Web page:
One of the most effective but often underutilized ways to support a foundation chief executive is routine use of formative evaluation, starting immediately.

Consider these questions and recommendations:

What is “formative assessment”? It is assessing performance to help the person improve, not to make summary judgments about them. For example, a teacher may write comments and suggestions on a student’s essay (formative) and then give the essay a grade (summative assessment). In the workplace, formal and informal performance reviews are often formative, while summative evaluations arise in the context of contracts, compensation, and bonuses.

Make formative assessment routine and consistent. One board chair-CEO meeting per month could be devoted to sharing information about how the CEO is doing, personally and professionally, from the perspectives of both individuals.

  • Both often leave such conversations with follow-up plans to amplify the strengths and address any concerns.
  • Regardless of whether the foundation CEO reports to the institution president or the foundation board, or has a dual reporting structure, the foundation board has a critical role to play in supporting the foundation CEO’s growth.

Consider when to use comprehensive formative evaluations. In the third year, or earlier if there are signs of trouble, CEOs benefit from a comprehensive, formative evaluation by a neutral person with CEO experience. The goal in all formative reviews is to increase the odds of success, not to judge. Formal evaluations end with suggestions for commendation and improvement.

  • The foundation board can work with the foundation CEO and the institution president to determine roles and responsibilities for the board during evaluations.

Cultivate a continuous improvement mindset of treating mistakes as learning opportunities and focusing on accountability, not blame. Assessment avoidance is often due to fear of hearing or having to say unpleasant things. When blame is off the table and learning is the focus, the assessor and the assessed can adopt a growth mindset that benefits both and extends the lifetime of a successful leader.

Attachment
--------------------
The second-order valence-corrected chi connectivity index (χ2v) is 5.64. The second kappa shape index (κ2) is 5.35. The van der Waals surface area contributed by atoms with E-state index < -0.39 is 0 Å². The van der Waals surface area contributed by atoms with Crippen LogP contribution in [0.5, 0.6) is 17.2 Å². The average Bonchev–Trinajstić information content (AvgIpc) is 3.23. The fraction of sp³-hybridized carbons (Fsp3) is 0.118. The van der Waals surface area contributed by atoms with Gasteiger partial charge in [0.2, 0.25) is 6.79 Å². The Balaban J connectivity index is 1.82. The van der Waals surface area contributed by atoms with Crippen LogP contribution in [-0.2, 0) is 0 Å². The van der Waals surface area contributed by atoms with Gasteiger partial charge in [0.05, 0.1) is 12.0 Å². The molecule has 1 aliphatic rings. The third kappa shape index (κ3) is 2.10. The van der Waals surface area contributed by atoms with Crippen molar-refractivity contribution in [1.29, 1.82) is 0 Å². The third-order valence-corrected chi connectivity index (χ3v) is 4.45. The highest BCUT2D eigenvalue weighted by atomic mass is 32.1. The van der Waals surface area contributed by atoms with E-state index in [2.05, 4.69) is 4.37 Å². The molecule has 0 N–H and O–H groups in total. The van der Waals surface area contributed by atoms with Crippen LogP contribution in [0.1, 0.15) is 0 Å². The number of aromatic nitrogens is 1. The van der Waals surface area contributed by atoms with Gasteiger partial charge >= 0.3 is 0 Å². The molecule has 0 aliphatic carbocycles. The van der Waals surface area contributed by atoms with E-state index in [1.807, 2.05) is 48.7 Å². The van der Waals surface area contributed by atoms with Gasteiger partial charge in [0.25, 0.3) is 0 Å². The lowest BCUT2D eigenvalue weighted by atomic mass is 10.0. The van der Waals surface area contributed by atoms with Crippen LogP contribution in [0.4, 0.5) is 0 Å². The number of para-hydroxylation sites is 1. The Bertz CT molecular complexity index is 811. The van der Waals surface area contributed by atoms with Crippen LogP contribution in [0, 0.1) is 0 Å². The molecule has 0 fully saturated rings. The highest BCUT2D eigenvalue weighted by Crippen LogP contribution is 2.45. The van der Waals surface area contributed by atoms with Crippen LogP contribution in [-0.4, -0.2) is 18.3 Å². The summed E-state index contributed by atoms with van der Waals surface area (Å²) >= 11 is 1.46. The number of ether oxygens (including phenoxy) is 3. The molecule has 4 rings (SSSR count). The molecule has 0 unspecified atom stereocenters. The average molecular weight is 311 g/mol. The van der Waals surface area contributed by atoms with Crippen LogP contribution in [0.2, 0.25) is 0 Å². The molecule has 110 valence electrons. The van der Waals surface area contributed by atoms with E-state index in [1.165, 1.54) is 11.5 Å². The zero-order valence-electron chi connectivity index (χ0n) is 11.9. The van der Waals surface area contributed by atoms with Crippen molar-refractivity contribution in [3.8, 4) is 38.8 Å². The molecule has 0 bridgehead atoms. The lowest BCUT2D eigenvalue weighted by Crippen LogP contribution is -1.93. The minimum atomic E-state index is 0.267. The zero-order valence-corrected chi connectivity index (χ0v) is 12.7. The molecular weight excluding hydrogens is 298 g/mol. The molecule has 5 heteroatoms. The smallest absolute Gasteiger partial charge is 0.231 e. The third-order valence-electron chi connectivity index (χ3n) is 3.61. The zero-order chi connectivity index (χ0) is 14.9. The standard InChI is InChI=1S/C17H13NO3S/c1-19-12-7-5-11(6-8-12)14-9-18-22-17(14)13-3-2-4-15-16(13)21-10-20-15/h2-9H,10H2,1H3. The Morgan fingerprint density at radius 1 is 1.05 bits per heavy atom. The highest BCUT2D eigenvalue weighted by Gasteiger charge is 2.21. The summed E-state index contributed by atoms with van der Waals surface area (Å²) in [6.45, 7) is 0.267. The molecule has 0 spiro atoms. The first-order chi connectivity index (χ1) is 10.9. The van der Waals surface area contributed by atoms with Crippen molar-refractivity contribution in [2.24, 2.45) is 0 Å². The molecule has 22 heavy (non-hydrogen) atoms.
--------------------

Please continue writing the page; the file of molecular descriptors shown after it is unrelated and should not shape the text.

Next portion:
Ensure that the foundation CEO’s goals are aligned to the institution and the foundation. Foundation boards can support the CEO by ensuring that any evaluations are made with institutional goals in mind. Ignoring the CEO’s responsibilities to the institution is a recipe for conflict and unnecessary stress.

Consider pairing assessment processes for the CEO and the board. Governing boards are where the buck stops in higher education. The board is ultimately responsible for the foundation, the board itself, and the chief executive officer. Boards and CEOs can both benefit from frequent self-reflection, annual formative reviews, and periodic comprehensive reviews.

Go Deeper: 

Questions for Board and Committee Chairs:

  • How can you support the chief executive’s growth, formally and informally?
  • Who should be involved in the CEO’s formal assessments?

Questions for Board Members: 

  • What is your responsibility for supporting the chief executive?
  • What resources does the board need to effectively evaluate the chief executive’s progress and challenges?

Questions for Chief Executives and Senior Staff: 

  • What is the chief executive’s responsibility for self-assessment?
  • How does the chief executive approach formative evaluation with senior board leaders?

Until next month!